On a similar topic, today in my mum's paper there was a ridiculous article about Bono, one of those 'ooh, scandal' pieces the tabloids need to concoct once every so often because they've nothing better to write, claiming his band are fed up with him and suggesting he's been unfaithful to Ali with all these women. They took a bunch of Rolling Stone quotes and twisted them to make him seem really weird and, I don't know, it was just rubbish. The main pic was him with Naomi Campbell and they insinuated there might have been something going on, totally not being aware of the fact she was with Adam. In fact the only reason I read the stupid thing was because I glimpsed the pic as my sister flicked through and for a moment he looked like Adam. I have a good mind to email them and just say how bad the article was, grrrrrrr! It's annoyed me all day, lol, I know it shouldn't but hey.
Anyway, here's the good article. ;) Merry Christmas, everyone!! :D
Bob & Bono’s excellent adventure - Neil McCormick
Telegraph, 2nd July ‘05
“Debt is the most boring thing on the planet… unless you’re poor,” according to Sir Bob Geldof. “It is our job to find ways of getting people interested.”
In the 20 years since the original Live Aid, Bob Geldof and his compatriot Bono have become the dynamic duo of African aid, two rock stars who believe they can change the world. While a vast army of economists, charity workers and civil servants toil tirelessly in the background of the Make Poverty History campaign, it is “the mad Irish boys” (as Sir Paul McCartney describes them) who have grabbed the world’s attention.
At times, the pair seem inescapable - one with his trademark wraparound shades, the other with his scarecrow hair - popping up at political summits and rallies, alternately haranguing and glad-handing presidents, prime ministers and Popes.
“There must be people more qualified to do this,” Bono will admit, as much in exasperation as humility. “It is absurd, if not obscene, that celebrity is a door that such serious issues need to pass through before politicians take note. But there it is. The idea has a force of its own. We’re just making it louder. Making noise is a job description, really, for a rock star.”
To watch the pair at work is at once moving and exhilarating, and rarely less than entertaining. They are both passionate advocates (their rock-and-roll combination of anger and wit, delivered with poetic flourishes, makes them powerful political speakers), tireless in their efforts (Bono’s exhausted assistants describe him as the most over-scheduled man on the planet, willing to go anywhere, any time to advance his causes) with an impressive grasp of the facts (“When you go in to see world leaders, you must know more than them or you will be dismissed as a naïf,” according to Geldof).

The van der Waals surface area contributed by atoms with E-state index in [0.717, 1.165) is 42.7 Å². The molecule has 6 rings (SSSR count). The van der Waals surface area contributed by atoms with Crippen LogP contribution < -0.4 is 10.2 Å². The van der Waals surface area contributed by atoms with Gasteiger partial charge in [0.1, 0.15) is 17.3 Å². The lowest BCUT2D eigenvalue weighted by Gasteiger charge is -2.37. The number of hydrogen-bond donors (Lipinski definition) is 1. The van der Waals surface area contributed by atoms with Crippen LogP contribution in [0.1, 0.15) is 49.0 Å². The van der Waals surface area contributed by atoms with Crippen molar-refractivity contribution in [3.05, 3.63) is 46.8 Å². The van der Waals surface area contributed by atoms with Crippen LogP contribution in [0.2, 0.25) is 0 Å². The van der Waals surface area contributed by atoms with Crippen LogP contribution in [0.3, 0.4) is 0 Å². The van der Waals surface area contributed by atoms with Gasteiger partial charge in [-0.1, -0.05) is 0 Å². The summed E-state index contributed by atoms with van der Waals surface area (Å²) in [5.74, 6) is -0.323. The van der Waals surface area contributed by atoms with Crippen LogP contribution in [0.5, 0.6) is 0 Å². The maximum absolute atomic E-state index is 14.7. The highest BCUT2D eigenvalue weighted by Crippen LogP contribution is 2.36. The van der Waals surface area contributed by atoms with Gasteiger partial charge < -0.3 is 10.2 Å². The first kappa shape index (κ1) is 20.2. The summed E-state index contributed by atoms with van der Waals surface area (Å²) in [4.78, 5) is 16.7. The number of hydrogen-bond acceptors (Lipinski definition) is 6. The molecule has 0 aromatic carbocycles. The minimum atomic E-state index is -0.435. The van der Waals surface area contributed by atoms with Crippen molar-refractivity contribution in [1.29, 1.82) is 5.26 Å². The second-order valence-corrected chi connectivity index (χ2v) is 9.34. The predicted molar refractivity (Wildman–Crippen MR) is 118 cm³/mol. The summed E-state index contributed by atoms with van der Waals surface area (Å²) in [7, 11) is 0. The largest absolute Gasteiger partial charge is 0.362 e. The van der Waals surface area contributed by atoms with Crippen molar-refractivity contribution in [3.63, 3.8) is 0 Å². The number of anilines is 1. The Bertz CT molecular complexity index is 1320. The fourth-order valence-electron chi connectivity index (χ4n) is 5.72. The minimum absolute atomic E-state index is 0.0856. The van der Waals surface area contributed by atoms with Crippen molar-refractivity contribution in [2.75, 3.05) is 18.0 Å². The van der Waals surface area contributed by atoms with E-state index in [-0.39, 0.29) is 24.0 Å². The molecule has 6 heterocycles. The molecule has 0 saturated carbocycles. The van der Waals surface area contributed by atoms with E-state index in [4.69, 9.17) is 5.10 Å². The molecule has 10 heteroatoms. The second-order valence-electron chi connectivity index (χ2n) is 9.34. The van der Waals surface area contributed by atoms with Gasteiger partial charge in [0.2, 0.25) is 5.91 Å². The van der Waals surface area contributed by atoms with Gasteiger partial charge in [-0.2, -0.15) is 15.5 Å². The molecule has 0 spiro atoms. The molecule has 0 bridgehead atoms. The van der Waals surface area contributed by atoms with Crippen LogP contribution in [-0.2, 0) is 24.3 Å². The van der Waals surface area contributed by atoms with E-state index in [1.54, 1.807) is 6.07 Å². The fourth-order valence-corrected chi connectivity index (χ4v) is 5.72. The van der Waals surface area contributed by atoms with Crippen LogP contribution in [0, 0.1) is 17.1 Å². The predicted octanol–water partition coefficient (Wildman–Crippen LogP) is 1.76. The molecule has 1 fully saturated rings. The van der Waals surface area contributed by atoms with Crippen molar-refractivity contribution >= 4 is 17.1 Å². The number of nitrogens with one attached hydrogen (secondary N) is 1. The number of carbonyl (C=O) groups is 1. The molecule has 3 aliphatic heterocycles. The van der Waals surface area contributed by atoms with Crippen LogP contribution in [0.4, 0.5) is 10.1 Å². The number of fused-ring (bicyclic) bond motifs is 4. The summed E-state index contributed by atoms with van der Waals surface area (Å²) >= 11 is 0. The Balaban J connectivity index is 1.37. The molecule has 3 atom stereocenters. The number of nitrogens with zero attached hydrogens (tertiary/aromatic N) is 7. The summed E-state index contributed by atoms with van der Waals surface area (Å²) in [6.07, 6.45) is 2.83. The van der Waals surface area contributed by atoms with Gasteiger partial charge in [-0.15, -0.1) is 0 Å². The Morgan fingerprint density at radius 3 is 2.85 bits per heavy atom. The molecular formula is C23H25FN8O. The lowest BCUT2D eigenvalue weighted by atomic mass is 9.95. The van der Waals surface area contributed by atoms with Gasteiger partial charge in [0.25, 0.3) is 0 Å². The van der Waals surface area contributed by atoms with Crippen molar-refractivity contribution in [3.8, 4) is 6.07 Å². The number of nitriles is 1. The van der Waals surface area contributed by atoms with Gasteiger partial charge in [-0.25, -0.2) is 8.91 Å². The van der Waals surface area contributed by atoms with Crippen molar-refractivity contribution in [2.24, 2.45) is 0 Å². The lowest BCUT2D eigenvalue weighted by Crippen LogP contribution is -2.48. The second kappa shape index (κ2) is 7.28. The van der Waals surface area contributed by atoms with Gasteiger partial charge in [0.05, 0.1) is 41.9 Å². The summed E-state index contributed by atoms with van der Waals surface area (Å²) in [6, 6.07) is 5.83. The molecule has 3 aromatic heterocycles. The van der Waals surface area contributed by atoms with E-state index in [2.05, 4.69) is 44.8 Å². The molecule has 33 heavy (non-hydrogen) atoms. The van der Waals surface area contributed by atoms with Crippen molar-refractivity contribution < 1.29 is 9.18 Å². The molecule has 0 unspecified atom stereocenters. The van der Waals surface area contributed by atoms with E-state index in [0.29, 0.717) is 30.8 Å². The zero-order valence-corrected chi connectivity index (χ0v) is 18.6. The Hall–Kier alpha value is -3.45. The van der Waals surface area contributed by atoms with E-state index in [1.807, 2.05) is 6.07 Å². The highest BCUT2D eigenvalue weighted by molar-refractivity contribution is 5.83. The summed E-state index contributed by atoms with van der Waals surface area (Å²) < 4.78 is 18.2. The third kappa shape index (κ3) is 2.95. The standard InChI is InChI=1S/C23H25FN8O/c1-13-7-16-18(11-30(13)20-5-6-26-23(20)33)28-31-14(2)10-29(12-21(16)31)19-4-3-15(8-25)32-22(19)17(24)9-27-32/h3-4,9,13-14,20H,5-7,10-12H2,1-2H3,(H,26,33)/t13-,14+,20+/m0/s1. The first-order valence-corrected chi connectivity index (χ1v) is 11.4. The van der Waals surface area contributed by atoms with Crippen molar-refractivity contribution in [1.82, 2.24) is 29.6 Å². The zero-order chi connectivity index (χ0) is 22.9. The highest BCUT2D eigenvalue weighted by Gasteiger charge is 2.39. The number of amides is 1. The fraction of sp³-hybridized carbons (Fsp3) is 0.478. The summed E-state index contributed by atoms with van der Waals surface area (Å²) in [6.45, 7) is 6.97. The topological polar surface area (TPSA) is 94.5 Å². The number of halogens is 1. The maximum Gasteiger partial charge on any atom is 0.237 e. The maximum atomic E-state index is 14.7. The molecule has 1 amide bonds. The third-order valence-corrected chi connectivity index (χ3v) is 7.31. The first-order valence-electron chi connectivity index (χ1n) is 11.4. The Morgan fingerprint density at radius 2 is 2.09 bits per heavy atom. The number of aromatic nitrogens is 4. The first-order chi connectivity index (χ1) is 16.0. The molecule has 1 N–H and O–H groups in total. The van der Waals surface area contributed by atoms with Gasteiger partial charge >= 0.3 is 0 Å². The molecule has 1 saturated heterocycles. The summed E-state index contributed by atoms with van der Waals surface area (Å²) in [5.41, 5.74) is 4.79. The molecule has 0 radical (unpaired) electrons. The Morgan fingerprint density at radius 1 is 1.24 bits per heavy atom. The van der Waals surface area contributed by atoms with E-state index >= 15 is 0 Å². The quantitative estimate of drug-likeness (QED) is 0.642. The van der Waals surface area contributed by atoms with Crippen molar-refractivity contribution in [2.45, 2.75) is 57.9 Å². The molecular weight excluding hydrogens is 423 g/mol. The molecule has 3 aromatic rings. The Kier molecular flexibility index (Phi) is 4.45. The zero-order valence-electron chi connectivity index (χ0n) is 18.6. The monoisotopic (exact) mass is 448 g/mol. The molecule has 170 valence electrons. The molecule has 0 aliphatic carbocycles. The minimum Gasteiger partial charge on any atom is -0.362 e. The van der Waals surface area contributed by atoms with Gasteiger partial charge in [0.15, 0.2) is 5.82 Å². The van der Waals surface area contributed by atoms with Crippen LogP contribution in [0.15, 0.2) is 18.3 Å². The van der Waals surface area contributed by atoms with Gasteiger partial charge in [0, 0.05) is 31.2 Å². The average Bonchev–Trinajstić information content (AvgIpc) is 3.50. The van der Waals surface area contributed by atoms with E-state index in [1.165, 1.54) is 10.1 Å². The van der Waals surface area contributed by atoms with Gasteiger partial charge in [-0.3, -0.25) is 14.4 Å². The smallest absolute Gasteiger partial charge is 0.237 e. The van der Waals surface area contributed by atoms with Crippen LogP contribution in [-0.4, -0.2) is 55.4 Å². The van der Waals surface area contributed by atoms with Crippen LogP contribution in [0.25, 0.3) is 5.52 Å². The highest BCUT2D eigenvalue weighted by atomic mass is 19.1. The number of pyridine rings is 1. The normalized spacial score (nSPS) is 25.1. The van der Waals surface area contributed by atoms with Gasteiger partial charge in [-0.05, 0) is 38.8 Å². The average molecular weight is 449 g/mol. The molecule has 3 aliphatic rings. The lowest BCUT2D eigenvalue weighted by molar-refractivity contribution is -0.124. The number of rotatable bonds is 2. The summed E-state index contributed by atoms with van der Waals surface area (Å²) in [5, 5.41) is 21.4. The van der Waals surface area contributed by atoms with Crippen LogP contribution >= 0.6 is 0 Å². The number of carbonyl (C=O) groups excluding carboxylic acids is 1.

And they do not let the seriousness of the issues impede their sense of humour. When they met Pope John Paul II to enlist his support for the Drop The Debt campaign in 1999, Bono swapped his sunglasses for some rosary beads, then complained to the world’s media that “the Pope’s legged it with my goggles!” The Vatican, sadly, declined to release photographs of the Pontiff in rock star shades.
There is an inevitable sense of showboating about the publicity-grabbing exploits of a couple of alpha males with rock-star egos that remains unpalatable to some. Yet their power as lobbyists derives from a combination of their outsider status and their insider appeal. Politicians are eager to meet them (and let some of that celebrity rub off) but Bob and Bono are not themselves politicians, hemmed in by narrow national interests and party policy.
The duo’s Irishness may be their trump card. Passion, polemic and, indeed, humour and rudeness have long been accepted as part of the national character.
Ireland also lends them political neutrality, untainted by the bloody history of the empire or the might of America. In clichéd terms, Ireland is small and friendly, with its heart in the right place.
There is almost a good cop, bad cop aspect to the pair’s working methodology. Bono is softly spoken, intense and diplomatic, immensely charming to friends and foes alike. He is adept at working both sides of the fence. While Geldof was inspiring panic with his call for a million protesters to descend upon the G8 summit in Gleneagles, Bono was meeting with Condoleezza Rice and suggesting that it would be in her President’s best interests if he had something positive to tell the protesters.
Bono was invited to speak at the Labour Party conference last year, yet no political leader would be foolish enough to invite Geldof to share a podium, particularly for a live broadcast. Geldof takes no prisoners - effing and blinding, banging straight to the point.